Asian Americans Belong, but Sometimes It’s Hard for Us to Believe It

Oscar-nominated “Minari” is about flowering in the United States—with the aid of our elders.

By Andy Kim, a U.S. congressman representing New Jersey’s 3rd District.
Christina Oh and Lee Isaac Chung of "Minari"
Christina Oh and Lee Isaac Chung of "Minari" speak onstage during the 2020 Sundance Film Festival Awards Night Ceremony in Park City, Utah, on Feb. 1, 2020. Matt Winkelmeyer/Getty Images

Do I belong? It’s a question I’ve been asking myself since I was a kid growing up as a second-generation Korean American in a part of the country without a lot of people who looked like me. It’s a question that’s been forced upon the Asian American community across the United States over the past year. It’s a question whose answer, in part, lies in the story of a green vegetable and the movie that shares its name.

The first time I saw Minari, I saw a story that was reflective of my own. In the movie, which is nominated for best picture at this year’s Academy Awards, the seeds of the minari (water celery) plant grow and thrive at a spot chosen by an elder, guided by tradition. I see the seeds of my own story growing in parallel to those of Lee Isaac Chung, the film’s director and screenwriter, who is not much older than I am. I see the struggles and hopes of the film’s child protagonist, David, as the little brother to a big sister and part of a new generation with big expectations. And I see my own parents in the characters Jacob and Monica: immigrants who came here seeking a better life; strangers in a strange land. The roots they put down were their own, and five decades after first arriving here, the fruit they’ve borne—in their work and their children—is something truly American, even if the original seeds were not.

But as we’ve seen over the past year, Asian Americans are still considered an “other,” born from seeds collected elsewhere, even if they grew here at home. A 65-year-old Filipina woman in New York was recently beaten in broad daylight, her attacker screaming, “You don’t belong here.” This may be the first time that non-Asian readers are seeing such raw hatred or discrimination, but it’s not new—it’s just being noticed by others. Those of us in the Asian American community are all too aware of the physical, verbal, emotional, and psychological attacks endured by our elders for generations.

For the Asian American community, the legacy of internment camps isn’t history; it’s something that those still among us lived through. I was born less than a month after Vincent Chin, a Chinese American, was beaten to death, when a wave of anti-Japanese rhetoric led two men to kill him in cold blood. These incidents, and countless others that go unreported, aren’t just history for us—they’re very much the present.

During this time, many within our community have suffered in silence. Wearing the misguided and misleading label of the “model minority,” we’ve been expected to keep our heads down, work hard, and not make waves. Because of this, attacks targeting Asian Americans often go un- or underreported. You can look at the statistics—nearly 4,000 reported hate crimes targeting Asian Americans and Pacific Islanders during the coronavirus pandemic—but they simply don’t tell the full story.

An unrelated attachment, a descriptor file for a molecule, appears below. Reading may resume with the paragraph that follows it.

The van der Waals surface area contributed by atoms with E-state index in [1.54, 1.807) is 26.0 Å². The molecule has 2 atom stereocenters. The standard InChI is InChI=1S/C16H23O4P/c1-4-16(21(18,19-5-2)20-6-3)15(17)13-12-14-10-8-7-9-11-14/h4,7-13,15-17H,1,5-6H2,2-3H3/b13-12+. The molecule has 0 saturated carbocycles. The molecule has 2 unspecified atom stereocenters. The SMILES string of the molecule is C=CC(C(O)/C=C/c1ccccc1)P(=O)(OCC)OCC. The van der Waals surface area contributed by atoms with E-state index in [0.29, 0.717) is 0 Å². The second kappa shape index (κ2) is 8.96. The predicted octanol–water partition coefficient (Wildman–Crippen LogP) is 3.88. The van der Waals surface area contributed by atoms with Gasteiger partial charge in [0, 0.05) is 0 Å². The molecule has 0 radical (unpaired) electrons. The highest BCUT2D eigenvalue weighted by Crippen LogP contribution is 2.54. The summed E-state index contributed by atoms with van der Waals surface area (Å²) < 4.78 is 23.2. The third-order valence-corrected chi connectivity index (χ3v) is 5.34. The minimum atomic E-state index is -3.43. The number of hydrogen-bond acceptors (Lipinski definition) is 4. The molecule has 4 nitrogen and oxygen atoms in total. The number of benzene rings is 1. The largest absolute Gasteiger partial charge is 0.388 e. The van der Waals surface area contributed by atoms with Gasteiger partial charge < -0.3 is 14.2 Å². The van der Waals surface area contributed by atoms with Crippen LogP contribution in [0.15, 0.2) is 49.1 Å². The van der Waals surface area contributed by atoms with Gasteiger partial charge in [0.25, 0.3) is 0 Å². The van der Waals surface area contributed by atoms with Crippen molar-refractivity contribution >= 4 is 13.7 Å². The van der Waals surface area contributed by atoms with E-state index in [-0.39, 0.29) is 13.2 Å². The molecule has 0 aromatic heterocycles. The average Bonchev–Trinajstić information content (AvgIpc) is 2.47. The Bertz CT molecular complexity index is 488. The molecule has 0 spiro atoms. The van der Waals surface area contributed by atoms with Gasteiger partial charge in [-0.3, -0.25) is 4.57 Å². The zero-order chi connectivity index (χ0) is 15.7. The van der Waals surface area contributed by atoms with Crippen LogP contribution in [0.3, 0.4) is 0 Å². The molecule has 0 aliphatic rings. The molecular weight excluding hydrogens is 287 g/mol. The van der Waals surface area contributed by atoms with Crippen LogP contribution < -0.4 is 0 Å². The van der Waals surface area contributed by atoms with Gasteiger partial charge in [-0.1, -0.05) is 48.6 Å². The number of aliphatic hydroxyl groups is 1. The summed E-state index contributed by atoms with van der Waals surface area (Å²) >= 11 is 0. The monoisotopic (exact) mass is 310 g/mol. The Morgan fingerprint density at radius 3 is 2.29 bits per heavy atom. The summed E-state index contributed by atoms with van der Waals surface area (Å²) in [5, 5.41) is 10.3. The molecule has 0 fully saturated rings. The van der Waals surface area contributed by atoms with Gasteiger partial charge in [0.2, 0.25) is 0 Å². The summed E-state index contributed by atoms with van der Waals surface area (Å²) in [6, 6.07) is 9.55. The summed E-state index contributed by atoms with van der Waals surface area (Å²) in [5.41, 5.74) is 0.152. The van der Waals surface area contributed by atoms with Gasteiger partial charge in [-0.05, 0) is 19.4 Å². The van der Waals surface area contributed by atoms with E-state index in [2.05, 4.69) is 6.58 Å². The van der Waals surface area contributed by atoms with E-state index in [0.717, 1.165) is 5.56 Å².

As a member of Congress, I recently traveled to Atlanta with several of my colleagues to visit with the families of the victims of the horrific hate crime that took the lives of six Asian American women last month. Hearing from the families of the victims and from members of the Asian American community there, I heard the familiar fear and frustration: that feeling that perhaps they don’t belong, perhaps they’ll never be seen as part of the larger American community.

But in the wake of mourning, I saw hope. Hope that the arrival of members of Congress from all corners of the country to shine a light on their community in Atlanta means they’ll be seen. Hope that the stories in the news and the viral posts on social media mean they’ll be heard. Hope that they won’t be hidden behind tropes and stereotypes but will stand out in the open to be accepted and understood.

Feeling like we belong is an important step, but the journey isn’t complete without acceptance and help from those outside our own community. 

For Asian Americans, that hope is defiant. When I see someone who looks like myself and my family represented in a film that’s nominated for an Academy Award for best picture, that feels like an act of defiance against struggling to find positive representations of Asian Americans in TV and film. When I see young people organizing, and marching, and calling out hate, that feels like an act of defiance against an expectation of silence. And when I see Asian Americans across this country declaring with one, proud voice that they belong, that feels like an act of defiance against the hate and the violence we’ve endured.

Belonging isn’t something that just happens on our own. Feeling like we belong is an important step, but the journey isn’t complete without acceptance and help from those outside our own community.

Next month is Asian American and Pacific Islander Heritage Month. This is our chance to turn it into a monthlong effort on belonging. From my colleagues in Congress and the administration to business leaders to everyday people looking to make a difference, this is your chance to join us and to show every Asian American that they belong.

I know we can make progress. I know the blind optimism that comes with being the child of immigrants. I know that my own sons, who will always look different from many of those around them, will ask the same question of belonging that I have. But I hope through representation, hope, and stubborn defiance, their answer will always be: Yes, I belong.

Andy Kim is a U.S. congressman representing New Jersey’s 3rd District.